Is garlic good for your heart?
BHF dietitian Victoria Taylor says:
Garlic has long been associated with health benefits – from curing a cold to lowering blood pressure and cholesterol levels. Garlic contains vitamins C and B6, manganese and selenium, but it’s a chemical called allicin, a type of antioxidant, which is thought to be responsible for its positive effects.
To address your risk of heart and circulatory diseases it’s important to think about your diet as a whole, rather than one ingredient
There’s not much hard evidence to support the health benefits, but some research has shown reductions in blood pressure as a result of garlic consumption. However, this research was based on people taking garlic extracts or garlic powder, so they were getting a standard amount of the active compounds – probably much more than in the one or two cloves you cook with.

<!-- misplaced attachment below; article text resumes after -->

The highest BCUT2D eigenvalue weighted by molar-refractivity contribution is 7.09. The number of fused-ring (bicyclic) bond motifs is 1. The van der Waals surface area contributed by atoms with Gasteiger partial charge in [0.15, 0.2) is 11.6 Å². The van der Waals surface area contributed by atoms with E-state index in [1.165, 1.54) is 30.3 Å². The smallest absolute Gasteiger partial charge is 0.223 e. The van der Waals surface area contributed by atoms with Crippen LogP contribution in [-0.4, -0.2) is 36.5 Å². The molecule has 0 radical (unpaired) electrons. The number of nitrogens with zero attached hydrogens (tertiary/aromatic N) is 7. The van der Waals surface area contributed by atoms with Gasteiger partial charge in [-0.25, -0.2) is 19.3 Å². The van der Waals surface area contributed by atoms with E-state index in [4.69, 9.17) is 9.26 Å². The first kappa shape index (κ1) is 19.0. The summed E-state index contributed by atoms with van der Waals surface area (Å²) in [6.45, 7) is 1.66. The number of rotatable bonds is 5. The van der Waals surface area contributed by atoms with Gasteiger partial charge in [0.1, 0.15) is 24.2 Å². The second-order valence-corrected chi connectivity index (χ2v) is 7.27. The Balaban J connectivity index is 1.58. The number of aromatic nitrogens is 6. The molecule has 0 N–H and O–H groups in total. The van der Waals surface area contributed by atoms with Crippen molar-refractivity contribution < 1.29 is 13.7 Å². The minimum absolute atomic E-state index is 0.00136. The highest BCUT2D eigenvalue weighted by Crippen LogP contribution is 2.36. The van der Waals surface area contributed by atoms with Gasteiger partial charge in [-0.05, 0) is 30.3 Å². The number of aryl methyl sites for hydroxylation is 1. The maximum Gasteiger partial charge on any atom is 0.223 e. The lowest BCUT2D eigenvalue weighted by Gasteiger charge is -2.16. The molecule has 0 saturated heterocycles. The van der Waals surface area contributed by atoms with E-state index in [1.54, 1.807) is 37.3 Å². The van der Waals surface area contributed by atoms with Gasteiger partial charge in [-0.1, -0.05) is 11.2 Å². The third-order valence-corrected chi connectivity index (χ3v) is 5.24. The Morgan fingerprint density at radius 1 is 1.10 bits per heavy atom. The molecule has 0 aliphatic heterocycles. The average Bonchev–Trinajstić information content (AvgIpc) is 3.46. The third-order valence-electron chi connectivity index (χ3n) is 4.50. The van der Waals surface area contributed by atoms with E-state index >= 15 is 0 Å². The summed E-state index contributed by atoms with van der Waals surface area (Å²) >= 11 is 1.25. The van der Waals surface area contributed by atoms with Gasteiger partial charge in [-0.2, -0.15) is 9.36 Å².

In fresh garlic, there are natural variations in the allicin levels. There is some evidence that ready chopped garlic stored in oil or water, and odourless garlic products have lower allicin levels.
Garlic can add flavour to meals without adding salt. But to address your risk of heart and circulatory diseases it’s important to think about your diet as a whole, rather than one ingredient. Don’t rely on garlic alone to lower your risk!
Meet the expert
Victoria Taylor is a registered dietitian with 20 years’ experience. Her work for the NHS focused on weight management and community programmes for the prevention of cardiovascular disease. She leads the BHF's work on nutrition.